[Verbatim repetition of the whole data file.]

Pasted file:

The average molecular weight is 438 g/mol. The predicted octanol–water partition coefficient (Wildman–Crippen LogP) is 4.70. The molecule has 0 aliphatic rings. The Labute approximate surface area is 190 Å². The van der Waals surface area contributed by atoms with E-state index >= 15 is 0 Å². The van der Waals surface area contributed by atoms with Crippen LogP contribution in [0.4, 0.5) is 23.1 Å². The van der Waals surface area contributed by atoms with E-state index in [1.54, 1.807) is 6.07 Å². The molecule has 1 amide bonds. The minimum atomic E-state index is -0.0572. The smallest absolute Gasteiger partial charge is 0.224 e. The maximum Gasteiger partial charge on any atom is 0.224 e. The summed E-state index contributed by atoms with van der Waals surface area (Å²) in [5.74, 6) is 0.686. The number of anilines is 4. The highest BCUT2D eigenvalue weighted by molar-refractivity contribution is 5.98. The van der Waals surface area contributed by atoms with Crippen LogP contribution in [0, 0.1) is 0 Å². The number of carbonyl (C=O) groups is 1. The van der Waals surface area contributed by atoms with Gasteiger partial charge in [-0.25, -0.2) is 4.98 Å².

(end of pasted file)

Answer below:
The average molecular weight is 438 g/mol. The predicted octanol–water partition coefficient (Wildman–Crippen LogP) is 4.70. The molecule has 0 aliphatic rings. The Labute approximate surface area is 190 Å². The van der Waals surface area contributed by atoms with E-state index >= 15 is 0 Å². The van der Waals surface area contributed by atoms with Crippen LogP contribution in [0.4, 0.5) is 23.1 Å². The van der Waals surface area contributed by atoms with E-state index in [1.54, 1.807) is 6.07 Å². The molecule has 1 amide bonds. The minimum atomic E-state index is -0.0572. The smallest absolute Gasteiger partial charge is 0.224 e. The maximum Gasteiger partial charge on any atom is 0.224 e. The summed E-state index contributed by atoms with van der Waals surface area (Å²) in [5.74, 6) is 0.686. The number of anilines is 4. The highest BCUT2D eigenvalue weighted by molar-refractivity contribution is 5.98. The van der Waals surface area contributed by atoms with Crippen LogP contribution in [0, 0.1) is 0 Å². The number of carbonyl (C=O) groups is 1. The van der Waals surface area contributed by atoms with Gasteiger partial charge in [-0.25, -0.2) is 4.98 Å².